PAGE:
Workbench Weekly eTip
 

Archive for April, 2008

Flame-Polished Plexiglas: A “Hot” Shop Tip

Friday, April 25th, 2008

Occasionally, I use Plexiglas in my woodworking projects. Although it cuts easily on the table saw, the blade leaves a rough, unfinished edge, not clear like Plexiglas ought to be.

To restore it to its original transparency, I sand the edge smooth and “polish” it with a plumber’s torch. The idea is to “brush” the flame quickly across the edge for a few seconds. As it heats, the plastic regains its glass-like appearance. Be careful, though – too much heat will cause it to bubble.

Have a nice weekend,

Wyatt Myers
Online Editor
Workbench Magazine

1 Star2 Stars3 Stars4 Stars5 Stars (13 votes, average: 3.85 out of 5)
Loading ... Loading ...


Foolproof Method for Cleaning Dirty Brushes

Friday, April 18th, 2008

I’ve known woodworkers who have used the same brush for years. Their secret is taking a few extra minutes to clean it. Here’s a surefire four-step approach to getting almost any brush completely clean.

After wiping off excess finish, rinse the brush in thinner several times. Then wrap the brush in a towel.

Remove the towel, and squirt some dish soap onto the brush. Rub it in your hand to work up a lather.

When the brush no longer feels slimy, rinse it in water, then spin it between your hands to dry it out.

Finally, straighten out the bristles with a comb, and wrap the brush in a paper towel until it finishes drying.

Have a nice weekend,

Wyatt Myers
Online Editor
Workbench Magazine

1 Star2 Stars3 Stars4 Stars5 Stars (16 votes, average: 4.44 out of 5)
Loading ... Loading ...


Car Jack Rescues Warped Deck Boards

Friday, April 11th, 2008

Try as I might to pick all straight deck boards for a project, a few inevitably warp before I’m ready to use them. However, it’s possible to straighten a warped board – even when working by yourself – with the aid of a scissor-style car jack.

A 2×4 cleat screwed to the supporting joists allows you to exert enough force with the jack to straighten the board. Then screw the board in place.


Have a nice weekend,

Wyatt Myers
Online Editor
Workbench Magazine

1 Star2 Stars3 Stars4 Stars5 Stars (14 votes, average: 4.00 out of 5)
Loading ... Loading ...


Finish Fix Makes Invisible Repair

Friday, April 4th, 2008

One of the greatest finishing challenges when fixing a scratch on a piece of furniture is matching the repair to the surrounding wood. The first challenge is matching the stain color, and the second is duplicating the original finish.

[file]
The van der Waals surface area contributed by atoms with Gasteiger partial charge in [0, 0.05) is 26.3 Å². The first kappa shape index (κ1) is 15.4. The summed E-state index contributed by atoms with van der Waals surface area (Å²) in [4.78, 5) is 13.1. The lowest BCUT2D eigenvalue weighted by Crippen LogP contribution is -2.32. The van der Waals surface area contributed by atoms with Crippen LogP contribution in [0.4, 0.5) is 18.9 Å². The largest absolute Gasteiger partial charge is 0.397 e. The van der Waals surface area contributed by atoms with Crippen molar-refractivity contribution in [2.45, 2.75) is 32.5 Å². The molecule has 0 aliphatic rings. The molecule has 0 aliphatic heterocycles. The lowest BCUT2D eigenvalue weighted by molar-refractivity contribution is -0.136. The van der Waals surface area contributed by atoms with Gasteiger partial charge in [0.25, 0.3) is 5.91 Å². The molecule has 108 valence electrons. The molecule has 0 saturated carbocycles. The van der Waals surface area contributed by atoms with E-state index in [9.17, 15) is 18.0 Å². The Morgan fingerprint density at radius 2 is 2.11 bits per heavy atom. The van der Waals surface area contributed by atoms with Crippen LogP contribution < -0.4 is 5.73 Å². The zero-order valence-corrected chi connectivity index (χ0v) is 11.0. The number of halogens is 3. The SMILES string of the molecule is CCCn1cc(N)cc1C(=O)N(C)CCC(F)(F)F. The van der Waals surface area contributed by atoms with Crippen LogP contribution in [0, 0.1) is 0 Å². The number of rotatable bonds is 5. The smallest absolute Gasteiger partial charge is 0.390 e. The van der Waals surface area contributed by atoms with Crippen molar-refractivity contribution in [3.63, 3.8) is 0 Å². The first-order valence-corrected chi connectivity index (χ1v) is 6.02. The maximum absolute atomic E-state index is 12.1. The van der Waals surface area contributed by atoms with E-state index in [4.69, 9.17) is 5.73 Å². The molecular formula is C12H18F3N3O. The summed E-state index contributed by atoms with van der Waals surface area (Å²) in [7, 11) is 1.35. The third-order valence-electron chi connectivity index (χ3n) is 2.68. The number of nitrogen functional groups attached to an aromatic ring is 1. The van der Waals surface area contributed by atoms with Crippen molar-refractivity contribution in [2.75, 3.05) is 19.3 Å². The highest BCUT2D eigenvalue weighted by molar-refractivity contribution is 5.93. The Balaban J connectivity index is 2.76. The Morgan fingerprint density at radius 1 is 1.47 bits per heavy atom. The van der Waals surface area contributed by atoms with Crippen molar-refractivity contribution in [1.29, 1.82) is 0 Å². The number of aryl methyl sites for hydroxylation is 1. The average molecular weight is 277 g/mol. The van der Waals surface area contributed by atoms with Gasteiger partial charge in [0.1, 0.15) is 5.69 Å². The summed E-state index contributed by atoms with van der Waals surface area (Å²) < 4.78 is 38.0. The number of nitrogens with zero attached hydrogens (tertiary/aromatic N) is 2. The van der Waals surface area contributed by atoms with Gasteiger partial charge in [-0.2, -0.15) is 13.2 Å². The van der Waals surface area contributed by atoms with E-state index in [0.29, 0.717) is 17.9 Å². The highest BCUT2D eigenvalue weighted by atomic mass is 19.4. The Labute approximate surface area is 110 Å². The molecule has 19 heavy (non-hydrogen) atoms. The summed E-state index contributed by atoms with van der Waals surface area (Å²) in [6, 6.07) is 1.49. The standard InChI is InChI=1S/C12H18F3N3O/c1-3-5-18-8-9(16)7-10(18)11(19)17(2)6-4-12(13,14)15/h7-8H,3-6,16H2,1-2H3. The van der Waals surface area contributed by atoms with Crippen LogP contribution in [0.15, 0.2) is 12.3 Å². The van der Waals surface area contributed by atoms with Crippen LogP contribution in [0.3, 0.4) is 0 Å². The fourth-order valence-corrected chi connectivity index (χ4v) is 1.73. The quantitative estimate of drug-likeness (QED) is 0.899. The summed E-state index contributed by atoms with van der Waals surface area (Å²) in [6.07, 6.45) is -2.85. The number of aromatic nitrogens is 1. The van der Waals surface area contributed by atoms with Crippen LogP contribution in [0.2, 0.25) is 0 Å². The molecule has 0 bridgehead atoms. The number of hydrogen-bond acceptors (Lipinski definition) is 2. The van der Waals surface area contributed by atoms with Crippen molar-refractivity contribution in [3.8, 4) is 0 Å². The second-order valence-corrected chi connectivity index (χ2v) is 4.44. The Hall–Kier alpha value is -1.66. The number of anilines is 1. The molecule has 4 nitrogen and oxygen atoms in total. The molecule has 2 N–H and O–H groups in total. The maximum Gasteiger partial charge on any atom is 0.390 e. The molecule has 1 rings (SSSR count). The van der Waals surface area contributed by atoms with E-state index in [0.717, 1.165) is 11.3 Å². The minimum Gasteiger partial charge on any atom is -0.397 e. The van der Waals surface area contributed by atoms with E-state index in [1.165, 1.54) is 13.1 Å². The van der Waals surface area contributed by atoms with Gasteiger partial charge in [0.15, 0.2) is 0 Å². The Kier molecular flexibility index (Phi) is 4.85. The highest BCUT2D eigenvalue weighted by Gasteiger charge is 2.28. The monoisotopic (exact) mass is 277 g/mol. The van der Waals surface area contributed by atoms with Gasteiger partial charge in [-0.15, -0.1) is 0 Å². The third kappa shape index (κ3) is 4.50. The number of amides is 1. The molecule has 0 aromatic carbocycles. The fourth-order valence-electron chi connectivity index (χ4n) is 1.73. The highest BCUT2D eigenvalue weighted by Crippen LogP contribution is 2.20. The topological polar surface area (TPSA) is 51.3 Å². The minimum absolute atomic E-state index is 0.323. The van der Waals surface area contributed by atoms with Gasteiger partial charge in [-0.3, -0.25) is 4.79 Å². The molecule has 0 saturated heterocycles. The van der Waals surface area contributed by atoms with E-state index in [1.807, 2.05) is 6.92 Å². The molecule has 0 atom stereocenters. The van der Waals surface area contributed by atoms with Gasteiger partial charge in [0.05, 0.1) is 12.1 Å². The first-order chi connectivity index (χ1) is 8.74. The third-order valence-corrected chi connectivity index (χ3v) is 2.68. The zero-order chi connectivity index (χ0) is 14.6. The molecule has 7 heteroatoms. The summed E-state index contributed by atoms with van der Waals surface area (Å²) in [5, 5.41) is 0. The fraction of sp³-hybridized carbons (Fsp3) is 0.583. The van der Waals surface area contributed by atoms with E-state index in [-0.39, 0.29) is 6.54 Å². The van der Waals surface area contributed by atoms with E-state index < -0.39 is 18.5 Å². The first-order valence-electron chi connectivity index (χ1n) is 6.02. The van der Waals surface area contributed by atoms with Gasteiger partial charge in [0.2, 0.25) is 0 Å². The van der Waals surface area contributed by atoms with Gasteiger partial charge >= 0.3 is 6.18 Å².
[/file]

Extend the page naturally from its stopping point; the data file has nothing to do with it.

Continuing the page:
A nasty scratch such as this one presents two refinishing challenges: First, matching the stain color, and second, duplicating the original finish.

Stain the Scratch – If the scratch has penetrated the finish and changed the color of the wood (Photo above), then begin by restoring the color. The easiest way I’ve found to do this is by using a stain marker (Fig. 1). Eight colors of stain markers are available from Minwax or Olympic. Sometimes, a combination of two colors will do the trick, so you may want to experiment on a scrap piece.

Replace the Finish – After letting the stain dry for four hours, the next step is repairing the finish. The idea is to carefully “paint” a fine line of finish directly on the scratch (Fig. 2). Wipe off any finish that lands outside the scratch.

Match the Sheen – When the polyurethane dries (4-6 hours later), chances are the sheen of the repair won’t match the table exactly.To address this, apply a thin layer of finish to the entire tabletop (Fig. 3).

If you can still feel the scratch, lightly sand the area while the finish is wet to smooth it out (Fig. 4).

After smoothing, take a cloth and remove as much finish as you can from the tabletop. The thin layer of finish that remains creates a nice, uniform sheen on the entire table.

Once you find a color match, rub the tip of the stain marker along the scratch. Use a cloth to remove excess stain. When the stain has dried, use an artist’s brush to apply Minwax Fast-Drying Polyurethane to the scratch.
To match the sheen of the repair to the table, wipe a thin layer of Minwax Wipe-On Poly over the entire tabletop. With the finish still wet, gently sand the scratch with 600-grit sandpaper to smooth it. Then remove excess finish.

Have a nice weekend,

Wyatt Myers
Online Editor
Workbench Magazine

1 Star2 Stars3 Stars4 Stars5 Stars (15 votes, average: 4.47 out of 5)
Loading ... Loading ...




Subscribe to Workbench eTips

Archives

© 2014 August Home Publishing Company
Magazine Customer Service - Privacy Policy - Terms of Use - Contact Us
Entries (RSS)